Which Dentist is the Best for Dental Implants?

The specialists who place dental implants are periodontists, oral and maxillofacial surgeons, also known as oral surgeons, and prosthodontists. A dental implant is a metal post that replaces the root portion of a missing tooth. An artificial tooth (crown) is placed on an extension of the post (abutment) of the dental implant, giving it the appearance of a real tooth. All oral and maxillofacial surgeons are trained as general dentists before returning to school to study their specialty.

Dental implant surgery is a procedure that replaces the roots of the teeth with metal posts in the form of screws and replaces damaged or missing teeth with artificial teeth that look and work much like real ones. The main benefit of implants is a solid support for the new teeth, a process that requires the bone to heal firmly around the implant. Because this bone healing takes time, the process can take many months. If your jaw isn't thick enough or too soft, you may need a bone graft before you can have dental implant surgery.

This is because the powerful masticatory action of the mouth places great pressure on the bone and, if it cannot support the implant, the surgery is likely to fail. A bone graft can create a stronger base for the implant. You may need pain relievers or antibiotics after dental implant surgery. Many people think it's easy to go to any dental office to get dental implants. However, it doesn't work that way.

Periodontists, oral and maxillofacial surgeons, and prosthodontists are the only professionals certified by the American Dental Association to perform the insertion of dental implants. These professionals requested more training to obtain ADA certification. Patients feel little pain until the anesthesia wears off, and dentists often recommend over-the-counter pain relievers to control pain. It's true that certified dentists tend to be less expensive than specialists, but they don't have the same level of training. Prosthodontists are dentists who specialize in repairing teeth and replacing missing or damaged teeth with artificial devices. Today, even general dentists place dental implants, although they often lack the years of training and education that others have.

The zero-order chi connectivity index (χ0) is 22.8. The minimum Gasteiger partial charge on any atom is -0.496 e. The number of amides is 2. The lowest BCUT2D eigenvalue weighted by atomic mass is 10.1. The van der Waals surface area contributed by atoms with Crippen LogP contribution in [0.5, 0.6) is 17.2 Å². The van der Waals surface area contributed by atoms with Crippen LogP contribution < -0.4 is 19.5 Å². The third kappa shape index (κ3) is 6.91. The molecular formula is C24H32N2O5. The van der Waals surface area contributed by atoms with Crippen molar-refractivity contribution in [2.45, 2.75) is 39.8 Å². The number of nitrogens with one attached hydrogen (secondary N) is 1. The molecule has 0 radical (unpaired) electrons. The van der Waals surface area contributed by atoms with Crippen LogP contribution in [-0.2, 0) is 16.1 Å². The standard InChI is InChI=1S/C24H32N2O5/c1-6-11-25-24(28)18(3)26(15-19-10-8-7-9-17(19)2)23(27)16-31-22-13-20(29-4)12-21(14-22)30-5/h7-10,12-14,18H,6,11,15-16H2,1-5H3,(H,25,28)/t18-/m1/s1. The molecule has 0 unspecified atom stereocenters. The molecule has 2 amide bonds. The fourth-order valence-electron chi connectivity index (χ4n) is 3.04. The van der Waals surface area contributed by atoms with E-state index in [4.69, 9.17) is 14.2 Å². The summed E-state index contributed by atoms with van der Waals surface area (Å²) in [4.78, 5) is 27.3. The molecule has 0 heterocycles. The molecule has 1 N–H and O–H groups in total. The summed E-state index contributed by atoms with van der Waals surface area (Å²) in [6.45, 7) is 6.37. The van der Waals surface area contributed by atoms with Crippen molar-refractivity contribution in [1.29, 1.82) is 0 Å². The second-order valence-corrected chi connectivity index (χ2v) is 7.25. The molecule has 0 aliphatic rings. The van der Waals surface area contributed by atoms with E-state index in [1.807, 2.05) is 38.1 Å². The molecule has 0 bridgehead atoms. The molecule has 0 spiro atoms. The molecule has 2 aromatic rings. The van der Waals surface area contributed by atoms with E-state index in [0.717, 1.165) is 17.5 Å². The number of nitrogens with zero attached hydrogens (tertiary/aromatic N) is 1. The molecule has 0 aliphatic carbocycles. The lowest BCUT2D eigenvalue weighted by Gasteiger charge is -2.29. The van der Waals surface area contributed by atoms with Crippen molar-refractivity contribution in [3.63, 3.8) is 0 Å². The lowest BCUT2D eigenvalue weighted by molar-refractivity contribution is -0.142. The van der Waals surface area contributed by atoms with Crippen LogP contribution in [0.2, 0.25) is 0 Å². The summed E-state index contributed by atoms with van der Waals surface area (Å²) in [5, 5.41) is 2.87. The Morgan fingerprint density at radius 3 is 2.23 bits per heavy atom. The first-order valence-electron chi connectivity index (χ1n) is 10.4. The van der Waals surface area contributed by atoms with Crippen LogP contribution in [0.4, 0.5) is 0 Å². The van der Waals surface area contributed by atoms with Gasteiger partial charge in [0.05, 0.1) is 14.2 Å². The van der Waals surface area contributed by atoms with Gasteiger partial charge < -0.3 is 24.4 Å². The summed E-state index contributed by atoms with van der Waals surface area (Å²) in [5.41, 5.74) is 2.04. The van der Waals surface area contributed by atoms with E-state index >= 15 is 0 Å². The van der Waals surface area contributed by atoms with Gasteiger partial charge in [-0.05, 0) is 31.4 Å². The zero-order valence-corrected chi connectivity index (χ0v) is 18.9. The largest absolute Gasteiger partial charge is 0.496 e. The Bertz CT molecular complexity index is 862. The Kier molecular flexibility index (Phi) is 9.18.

After the anesthesia is administered, the dentist or surgeon screws a titanium implant post into the patient's jaw. Competent and highly qualified in dental surgery, even as a recent graduate, an oral surgeon is the most qualified dentist to place dental implants. To create the new tooth or teeth, the dentist takes impressions of the teeth and creates a model of the bite (which captures all the teeth, their type and arrangement). Proper care includes an excellent oral hygiene routine that consists of brushing and flossing your teeth regularly and attending hygiene cleanings and regular appointments at the dentist's office. General dentists often attend continuing education courses later in their career to learn how to successfully place dental implants. The dental implant planning process can include a variety of specialists, including a doctor who specializes in conditions of the mouth, jaw and face (oral and maxillofacial surgeon), a dentist who specializes in treating structures that support teeth such as gums and bones (periodontist), a dentist who designs and places artificial teeth (prosthodontist), or sometimes an ear, nose and throat specialist (otolaryngologist).

After that, you should choose an implant dentist who is passionate about their work and cares about their patients. The dentist should help you select the best possible restoration to achieve a charming, natural smile. However, these symptoms are usually well controlled with medications prescribed by the surgeon or dentist.

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